Cases of suicide, fratricide on the rise among stressed-out CAPF men

New Delhi: Amid rising incidents of suicides and fratricide, the Central government needs to initiate measures to check these incidents and the security personnel need to be de-stressed by taking steps to ensures adequate leave to them with a healthy camaraderie between senior and junior levels across the forces.

Recently, in back to back incidents of fratricide this month, the BSF lost seven of its personnel.

On March 6, five BSF jawans were killed in an incident of fratricide in Khasa in Punjab’s Amritsar where a constable, identified as Satteppa S.K., fired at five of his colleagues in the camp, which is located 20 km from the Attari-Wagah border.

Next day on March 7, a BSF constable shot dead a colleague before shooting himself with his service rifle in West Bengal’s Murshidabad.

According to official data, a total of 193 suicides have been reported in the force since 2018, with 52 incidents being registered in 2021 alone while 23 security personnel were killed in 15 incidents of fratricide since 2018.

Analysing the possible causes of the incidents of suicide and fratricide in the Central Armed Police Forces (CAPFs), former BSF DG Prakash Singh told IANS that the personnel seem to be under tremendous stress because of the pressure of their duties. Also the fact that they remain posted in hard areas for a long time and sometimes do not get adequate leave.

“Earlier, the BSF formation was of only six companies, subsequently the government of India decided to increase the strength to seven companies and said that the seventh company will always be on training. The BSF officers also agreed that the seventh company will always remain on training, now I found that the seventh company is also deployed.

“Once the entire strength of the battalion is deployed, no company will be going for training, rest and recuperation and it is duty, duty and duty round the year except when the security personnel go on leave and sometimes this leave is also not sanctioned adequately,” Singh added.

Soon after the fratricidal incident in which four CRPF jawans were killed and three injured in Sukma district of Chhattisgarh in November 2021, the Ministry of Home Affairs (MHA) which has administrative control over all the CAPFs, directed them to initiate welfare measures like a “get-together” like ‘Chaupal’ or open informal meetings of the officers and the juniors across all ranks and file to know the reasons behind their stress and strain and to find solutions to their problems.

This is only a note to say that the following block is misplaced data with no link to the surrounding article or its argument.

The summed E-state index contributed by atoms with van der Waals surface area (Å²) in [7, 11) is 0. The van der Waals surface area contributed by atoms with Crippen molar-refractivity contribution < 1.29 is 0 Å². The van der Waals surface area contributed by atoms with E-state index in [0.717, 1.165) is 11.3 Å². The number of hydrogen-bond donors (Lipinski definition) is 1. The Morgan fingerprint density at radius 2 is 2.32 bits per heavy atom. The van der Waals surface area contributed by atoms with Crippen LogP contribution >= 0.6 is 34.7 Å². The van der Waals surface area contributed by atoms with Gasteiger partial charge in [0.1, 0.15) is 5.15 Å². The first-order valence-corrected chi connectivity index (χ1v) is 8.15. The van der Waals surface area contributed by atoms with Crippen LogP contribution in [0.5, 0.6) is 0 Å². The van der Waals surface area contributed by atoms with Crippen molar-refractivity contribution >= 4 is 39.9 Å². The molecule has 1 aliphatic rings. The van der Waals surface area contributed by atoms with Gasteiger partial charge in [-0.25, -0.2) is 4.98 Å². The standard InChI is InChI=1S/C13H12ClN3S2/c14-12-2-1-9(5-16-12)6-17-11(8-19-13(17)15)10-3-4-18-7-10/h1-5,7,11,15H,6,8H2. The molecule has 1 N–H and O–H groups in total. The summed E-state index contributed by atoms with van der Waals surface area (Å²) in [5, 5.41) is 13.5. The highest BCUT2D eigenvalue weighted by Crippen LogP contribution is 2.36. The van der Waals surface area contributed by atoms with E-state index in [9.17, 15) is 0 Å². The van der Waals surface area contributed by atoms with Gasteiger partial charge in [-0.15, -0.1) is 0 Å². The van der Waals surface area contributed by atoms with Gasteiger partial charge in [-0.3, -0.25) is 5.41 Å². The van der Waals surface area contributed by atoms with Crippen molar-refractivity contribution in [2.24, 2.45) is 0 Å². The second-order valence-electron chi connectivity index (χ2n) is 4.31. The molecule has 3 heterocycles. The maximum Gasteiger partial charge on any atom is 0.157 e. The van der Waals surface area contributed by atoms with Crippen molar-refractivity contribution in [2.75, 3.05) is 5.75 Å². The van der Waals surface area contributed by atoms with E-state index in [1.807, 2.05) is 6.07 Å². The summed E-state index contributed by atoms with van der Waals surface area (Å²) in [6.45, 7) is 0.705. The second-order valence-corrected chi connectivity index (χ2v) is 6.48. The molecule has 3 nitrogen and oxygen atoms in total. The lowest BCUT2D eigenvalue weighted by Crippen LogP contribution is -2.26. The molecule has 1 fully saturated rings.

The Ministry order specifically asked the DGs of all CAPFs to ensure good behaviour and camaraderie between the senior and junior officers.

Noting that the CAPF personnel are over stressed, Singh stated that there was scope of improving the man-management in the forces. He said that the senior officers have more responsibility to create healthy relations and it depends on how they treat their juniors, how they attend to their issues including their personal and family issues.

“When we were in service, we were expected to take care of their issues and needs. We were looked upon as ‘Mai-Baap’ (parents) and were expected to address the needs and issues of the personnel. In recent years, the gap between officers and junior constabulary has widened, a gulf has been created. The officers should fraternise with them, dine with them, play with them and create a healthy camaraderie among the force,” Singh commented, adding that better relations with juniors will definitely improve the situation and will encourage them to speak out about their issues.

The Ministry also constituted a task force under the chairmanship of the CRPF and Assam Rifles DGs to find out the reasons for the suicides and fratricide in the CAPF and asked them to submit their report within three months.

The ‘Task Force’ was mandated to identify the relevant risk factors and protective factors at the individual level such as past suicide attempts, impulsivity as a personality trait, mental issues, alcohol or other drug abuse, aggressive tendencies, acute emotional crises, acute severe physical illness, or chronic physical illnesses, acute stressful life events and job stress. It was also asked to suggest possible measures to check these incidents.

The postings in hard areas for longer periods often led to a rise in the dissatisfaction level among the personnel. Away from their families for long periods, family related issues and education of the children are the main reasons for their frustration especially in the lower ranks, an official of the force said.

He admitted that the government has been providing all possible facilities such as better schools and accommodation for families in the battalion headquarters even if the jawan is posted in the border areas or away from the family but the number is less.

“The government needs to create more infrastructure for the security personnel,” an Inspector level officer said on condition of anonymity.

Regarding transfer postings in the CAPFs, the MHA asked all the forces to develop software based transfer postings in 2020. Some forces have adopted the software aided transfer posting wherein a security personnel is possibly given a relatively easy duty after a tenure of a hard posting. This has been enabled in some forces but other forces are still to implement it.

Longer duty hours because of shortage of manpower is another reason for stress among these security personnel. According to a report, over 80,000 CAPF personnel have taken voluntary retirement or have resigned from service in the last one decade and the process of fresh recruitments is very slow.

“Because of the inadequate number of security personnel, they have to be on duty beyond the sanctioned hours and sometimes they even do not get adequate leave to visit their homes.”

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